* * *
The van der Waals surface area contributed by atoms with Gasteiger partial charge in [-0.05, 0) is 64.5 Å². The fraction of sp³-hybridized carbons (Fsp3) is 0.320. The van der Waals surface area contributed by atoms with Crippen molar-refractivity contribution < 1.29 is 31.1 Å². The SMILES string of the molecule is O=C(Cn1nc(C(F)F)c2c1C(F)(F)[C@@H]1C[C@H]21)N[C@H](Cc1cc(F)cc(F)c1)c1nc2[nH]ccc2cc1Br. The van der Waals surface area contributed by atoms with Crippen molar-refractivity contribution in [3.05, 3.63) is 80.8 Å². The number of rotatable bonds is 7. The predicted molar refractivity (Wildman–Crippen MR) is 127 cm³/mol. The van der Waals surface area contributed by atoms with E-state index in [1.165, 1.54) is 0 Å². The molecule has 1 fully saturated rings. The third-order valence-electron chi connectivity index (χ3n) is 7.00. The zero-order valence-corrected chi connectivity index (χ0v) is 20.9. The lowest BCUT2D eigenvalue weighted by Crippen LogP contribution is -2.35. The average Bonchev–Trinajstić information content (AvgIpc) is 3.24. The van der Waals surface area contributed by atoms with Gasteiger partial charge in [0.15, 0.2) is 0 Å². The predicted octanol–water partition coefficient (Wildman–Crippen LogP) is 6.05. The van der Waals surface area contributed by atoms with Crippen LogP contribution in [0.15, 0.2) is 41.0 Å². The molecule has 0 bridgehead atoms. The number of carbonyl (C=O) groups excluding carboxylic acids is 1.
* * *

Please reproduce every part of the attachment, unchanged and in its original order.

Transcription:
The van der Waals surface area contributed by atoms with Gasteiger partial charge in [-0.05, 0) is 64.5 Å². The fraction of sp³-hybridized carbons (Fsp3) is 0.320. The van der Waals surface area contributed by atoms with Crippen molar-refractivity contribution < 1.29 is 31.1 Å². The SMILES string of the molecule is O=C(Cn1nc(C(F)F)c2c1C(F)(F)[C@@H]1C[C@H]21)N[C@H](Cc1cc(F)cc(F)c1)c1nc2[nH]ccc2cc1Br. The van der Waals surface area contributed by atoms with Crippen molar-refractivity contribution in [3.05, 3.63) is 80.8 Å². The number of rotatable bonds is 7. The predicted molar refractivity (Wildman–Crippen MR) is 127 cm³/mol. The van der Waals surface area contributed by atoms with E-state index in [1.165, 1.54) is 0 Å². The molecule has 1 fully saturated rings. The third-order valence-electron chi connectivity index (χ3n) is 7.00. The zero-order valence-corrected chi connectivity index (χ0v) is 20.9. The lowest BCUT2D eigenvalue weighted by Crippen LogP contribution is -2.35. The average Bonchev–Trinajstić information content (AvgIpc) is 3.24. The van der Waals surface area contributed by atoms with Gasteiger partial charge in [0.15, 0.2) is 0 Å². The predicted octanol–water partition coefficient (Wildman–Crippen LogP) is 6.05. The van der Waals surface area contributed by atoms with Crippen LogP contribution in [0.15, 0.2) is 41.0 Å². The molecule has 0 bridgehead atoms. The number of carbonyl (C=O) groups excluding carboxylic acids is 1.